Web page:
Your Risk for Back Pain
A variety of factors can raise your risk for back pain, including repetitive lifting, smoking or drinking in excess, a lack of calcium in the diet, osteoarthritis, and depression. Back pain can also be an occupational hazard: Four percent of all nursing assistants and more than one in 10 garbage collectors have at least one bout of back pain per year.
According to Hey, however, the vast majority of back injuries are caused by a simple lack of what he refers to as "good body biomechanics." Most people move through their lives in ways that invite or exacerbate pain. They exercise little, slouch when they walk, and slump over in their seats. Then they lift too-heavy loads in postures that leave the back unsupported. In fact, people usually aren't aware of the many ways that they strain their back until their back lets them know it (see below for back injury prevention tips and pointers for back-friendly lifting).
Mark, the dad who twisted down and hoisted his toddler aloft while juggling a bag of groceries, was a classic case of a back accident waiting to happen: he was overweight and out of shape-wanting to exercise, but between work and family commitments, never finding the time. "The large majority of common back problems would never happen if people at risk would lose weight and learn to reach for things safely," Hey says.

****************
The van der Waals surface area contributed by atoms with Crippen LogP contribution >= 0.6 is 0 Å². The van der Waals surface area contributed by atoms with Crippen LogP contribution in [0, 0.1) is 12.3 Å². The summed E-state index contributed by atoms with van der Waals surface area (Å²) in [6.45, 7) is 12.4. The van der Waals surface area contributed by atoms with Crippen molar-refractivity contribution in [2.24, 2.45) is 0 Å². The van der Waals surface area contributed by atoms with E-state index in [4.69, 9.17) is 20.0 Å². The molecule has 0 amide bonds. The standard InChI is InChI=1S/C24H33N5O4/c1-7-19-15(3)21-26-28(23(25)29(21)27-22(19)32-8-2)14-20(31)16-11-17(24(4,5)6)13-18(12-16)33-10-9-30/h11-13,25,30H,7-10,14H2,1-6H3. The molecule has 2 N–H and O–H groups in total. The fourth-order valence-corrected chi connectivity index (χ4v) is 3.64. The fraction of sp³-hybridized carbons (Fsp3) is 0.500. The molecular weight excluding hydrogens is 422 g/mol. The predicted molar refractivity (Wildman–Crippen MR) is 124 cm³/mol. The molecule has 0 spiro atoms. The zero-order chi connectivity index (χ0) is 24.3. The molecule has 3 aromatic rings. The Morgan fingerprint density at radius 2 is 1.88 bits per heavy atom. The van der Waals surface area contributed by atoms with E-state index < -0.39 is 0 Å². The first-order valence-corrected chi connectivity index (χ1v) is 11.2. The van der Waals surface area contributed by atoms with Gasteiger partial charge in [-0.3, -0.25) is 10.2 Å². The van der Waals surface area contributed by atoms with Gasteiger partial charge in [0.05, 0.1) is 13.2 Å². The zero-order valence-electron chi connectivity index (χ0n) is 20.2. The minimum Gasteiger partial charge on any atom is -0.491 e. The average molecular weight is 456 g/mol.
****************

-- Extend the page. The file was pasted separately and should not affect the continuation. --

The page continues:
Most episodes of acute back pain respond well to conservative treatment, which may involve physical therapy, a course of anti-inflammatory medicine such as ibuprofen, weight loss, lumbar support (a corset or brace), and low-impact aerobics. Though some back pain sufferers have found relief with acupuncture, an ancient medical procedure involving the insertion of extremely thin needles at various depths at strategic points on your body, scientific data on the technique's effectiveness in easing chronic back pain is mixed.
The source of this article is http://www.dukehealth.org